[source: Augusta Chronicle]

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Florida man dislikes sea turtles, shoots a volunteer protecting their nest

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A 72-year-old Marine veteran who volunteered to protect a sea turtle nest got beaten and shot in the butt for his troubles. Turtle-hater Michael Q. McAuliffe was arrested.

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Carjacker too tall to fit in car

carEarly in the morning in Omaha, Nebraska, a would-be thief accosted a driver at gunpoint and demanded her vehicle. After she complied, he found himself unable to squeeze into the 4'9" woman's customized seat and fled on foot after getting "only a few feet" in the vehicle. [Nebraska Radio Network via Arbroath]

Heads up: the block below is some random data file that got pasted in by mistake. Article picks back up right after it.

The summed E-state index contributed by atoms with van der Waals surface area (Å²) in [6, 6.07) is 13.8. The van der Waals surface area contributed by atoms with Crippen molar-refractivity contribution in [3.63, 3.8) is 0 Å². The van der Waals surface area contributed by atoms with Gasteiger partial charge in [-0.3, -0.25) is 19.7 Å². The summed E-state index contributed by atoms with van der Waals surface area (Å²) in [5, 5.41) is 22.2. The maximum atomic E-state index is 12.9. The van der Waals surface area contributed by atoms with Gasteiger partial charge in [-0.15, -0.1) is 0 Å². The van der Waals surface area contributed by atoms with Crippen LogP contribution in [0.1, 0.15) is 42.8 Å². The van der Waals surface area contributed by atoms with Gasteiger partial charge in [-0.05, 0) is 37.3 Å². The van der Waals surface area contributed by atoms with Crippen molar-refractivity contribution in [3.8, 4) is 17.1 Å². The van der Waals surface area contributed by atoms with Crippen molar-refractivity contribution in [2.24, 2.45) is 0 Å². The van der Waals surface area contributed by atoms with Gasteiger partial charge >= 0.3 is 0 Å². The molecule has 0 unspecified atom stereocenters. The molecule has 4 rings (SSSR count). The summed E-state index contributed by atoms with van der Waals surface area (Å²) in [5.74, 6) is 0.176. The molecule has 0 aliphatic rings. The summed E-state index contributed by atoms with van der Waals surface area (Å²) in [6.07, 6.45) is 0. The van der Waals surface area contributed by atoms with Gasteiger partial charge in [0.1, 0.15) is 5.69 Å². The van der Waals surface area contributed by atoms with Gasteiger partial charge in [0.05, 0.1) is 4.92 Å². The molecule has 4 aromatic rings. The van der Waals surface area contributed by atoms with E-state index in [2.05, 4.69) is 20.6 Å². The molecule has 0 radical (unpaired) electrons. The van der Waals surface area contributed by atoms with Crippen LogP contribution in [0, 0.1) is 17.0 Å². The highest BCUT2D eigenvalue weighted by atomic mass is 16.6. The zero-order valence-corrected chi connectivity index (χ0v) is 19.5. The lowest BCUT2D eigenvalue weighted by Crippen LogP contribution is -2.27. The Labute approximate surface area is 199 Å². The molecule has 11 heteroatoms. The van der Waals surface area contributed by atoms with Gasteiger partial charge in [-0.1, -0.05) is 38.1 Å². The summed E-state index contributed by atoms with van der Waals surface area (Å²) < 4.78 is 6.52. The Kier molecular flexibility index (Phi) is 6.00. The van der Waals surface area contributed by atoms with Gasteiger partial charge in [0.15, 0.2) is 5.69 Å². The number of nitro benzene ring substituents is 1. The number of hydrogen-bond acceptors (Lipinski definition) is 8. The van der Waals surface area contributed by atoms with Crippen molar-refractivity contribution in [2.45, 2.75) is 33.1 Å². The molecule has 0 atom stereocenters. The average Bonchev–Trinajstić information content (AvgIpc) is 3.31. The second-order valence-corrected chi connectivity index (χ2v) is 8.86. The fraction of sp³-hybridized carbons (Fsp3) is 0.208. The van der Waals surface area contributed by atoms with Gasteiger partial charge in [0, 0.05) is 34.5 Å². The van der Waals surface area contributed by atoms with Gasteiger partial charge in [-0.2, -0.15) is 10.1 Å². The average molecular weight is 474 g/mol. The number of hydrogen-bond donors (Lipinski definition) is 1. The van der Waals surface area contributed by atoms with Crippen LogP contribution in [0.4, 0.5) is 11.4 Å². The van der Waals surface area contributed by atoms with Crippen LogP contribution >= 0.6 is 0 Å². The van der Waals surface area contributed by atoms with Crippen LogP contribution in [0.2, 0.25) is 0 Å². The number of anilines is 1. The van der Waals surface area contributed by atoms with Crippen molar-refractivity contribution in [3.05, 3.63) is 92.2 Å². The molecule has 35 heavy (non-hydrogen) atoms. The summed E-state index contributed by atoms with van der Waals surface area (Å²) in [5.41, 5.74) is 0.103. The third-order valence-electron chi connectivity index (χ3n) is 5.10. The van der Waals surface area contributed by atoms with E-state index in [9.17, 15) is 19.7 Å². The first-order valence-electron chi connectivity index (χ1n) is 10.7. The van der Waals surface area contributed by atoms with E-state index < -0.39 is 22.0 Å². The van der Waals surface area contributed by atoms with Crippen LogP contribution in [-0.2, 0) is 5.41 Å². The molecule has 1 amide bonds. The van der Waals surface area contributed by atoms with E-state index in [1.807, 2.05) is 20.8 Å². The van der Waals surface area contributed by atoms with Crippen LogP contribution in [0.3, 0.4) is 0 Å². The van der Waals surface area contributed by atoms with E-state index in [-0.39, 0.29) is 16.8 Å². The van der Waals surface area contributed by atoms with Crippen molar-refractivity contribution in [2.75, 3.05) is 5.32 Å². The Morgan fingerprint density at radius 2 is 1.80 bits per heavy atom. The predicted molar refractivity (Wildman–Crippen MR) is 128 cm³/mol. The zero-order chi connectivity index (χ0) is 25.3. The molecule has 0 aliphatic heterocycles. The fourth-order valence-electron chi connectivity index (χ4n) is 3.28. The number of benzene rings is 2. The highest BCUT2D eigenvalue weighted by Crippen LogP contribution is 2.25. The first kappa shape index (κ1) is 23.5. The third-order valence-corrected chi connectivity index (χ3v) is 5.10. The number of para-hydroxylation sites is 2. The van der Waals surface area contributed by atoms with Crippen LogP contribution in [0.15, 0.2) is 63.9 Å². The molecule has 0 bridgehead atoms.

With stolen iPhone, burglar accidentally posts selfie video online

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Los Angeles police are searching for the identity of this burglar, who accidentally shot and published a selfie with his victim's iPhone.

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UK schools' "anti-radicalisation" software lets hackers spy on kids


The spyware that Impero supplies to UK schools -- which searches kids' Internet use for "jihadi" terms -- uses "password" as its default password, and the company has threatened brutal legal reprisals against the researcher who repeatedly demonstrated their total security negligence.

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Somebody stole the skull of Nosferatu director FW Murnau